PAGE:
I heard a most remarkable lecture today by Cecilia Sun entitled, “Arvo Pärt’s ‘Credo’: Composition in a Time of Crisis.” It is part of the Saint Katherine College Forum lecture series, originally presented Oct. 15, 2012. Pärt’s ‘Credo’ is neither music I would understand nor care for without a lot of explanation. Dr. Sun offers a wonderful and accessible explanation in this lecture.
The composition for orchestra and chorus is a mash-up of J.S. Bach’s arguably most famous prelude the Prelude No. 1 in C-Major set against both twelve tone row, and a bit of musical indeterminacy. All of this is the setting for a text based on both the Nicene Creed and Jesus’ words in Matthew’s Gospel. Pärt says the piece expresses a battle between good and evil and the manner that Love ultimately wins out over evil.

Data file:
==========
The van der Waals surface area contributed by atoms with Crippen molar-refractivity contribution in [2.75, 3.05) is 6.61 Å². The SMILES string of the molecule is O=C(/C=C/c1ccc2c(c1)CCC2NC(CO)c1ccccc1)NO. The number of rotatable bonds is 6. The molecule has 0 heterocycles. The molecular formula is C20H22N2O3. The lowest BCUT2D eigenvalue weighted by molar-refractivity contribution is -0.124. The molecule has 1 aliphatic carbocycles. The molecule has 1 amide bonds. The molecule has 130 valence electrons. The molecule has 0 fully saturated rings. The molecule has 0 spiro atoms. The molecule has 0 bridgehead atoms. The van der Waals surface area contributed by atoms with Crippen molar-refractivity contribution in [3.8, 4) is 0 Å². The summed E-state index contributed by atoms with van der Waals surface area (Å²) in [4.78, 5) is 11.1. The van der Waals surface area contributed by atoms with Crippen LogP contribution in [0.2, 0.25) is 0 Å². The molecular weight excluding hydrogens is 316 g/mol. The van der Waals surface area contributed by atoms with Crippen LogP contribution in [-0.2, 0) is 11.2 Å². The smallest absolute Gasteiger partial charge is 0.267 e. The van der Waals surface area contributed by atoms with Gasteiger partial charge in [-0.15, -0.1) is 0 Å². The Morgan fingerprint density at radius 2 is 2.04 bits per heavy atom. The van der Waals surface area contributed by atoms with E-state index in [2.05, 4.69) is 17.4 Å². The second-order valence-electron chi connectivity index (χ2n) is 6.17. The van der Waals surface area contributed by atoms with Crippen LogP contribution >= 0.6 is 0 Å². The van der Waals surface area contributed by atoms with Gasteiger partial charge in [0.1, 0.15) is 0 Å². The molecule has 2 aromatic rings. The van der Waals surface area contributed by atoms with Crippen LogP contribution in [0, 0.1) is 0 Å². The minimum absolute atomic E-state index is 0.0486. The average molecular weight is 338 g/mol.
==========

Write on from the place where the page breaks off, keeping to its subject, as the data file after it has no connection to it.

Without Dr. Sun’s careful exegesis of the music, complete with many examples, I would have had neither the patience nor the expertise to figure out what was going on in this remarkable clash of traditional and avant-garde music.
In the Eastern Orthodox tradition, love is a deeply painful experience and victory is humbling. (And here I don’t mean in the sense of, “I am humbled to stand in front of this huge, adoring crowd in order to receive this $1000 prize.”, rather I mean it in the sense of achieving victory at the moment of death on a cross, the crowds jeering, and disciples disbelieving.) It is this ambiguous and enigmatic character of the victory of love that Pärt captured. Near the end of lecture Dr. Sun played the last few minutes of the piece and the beauty of its sorrow brought tears to my eyes.
If anyone is interested in listening to the lecture it can be found at Ancient Faith Radio.
And, by the way, on the Saint Katherine College Forum page, along with some interesting lectures on poetry and science is another study of a famous musical piece: The Musical Sources of Rachmaninoff’s All-Night Vigil, by Dr. Vladimir Morosan.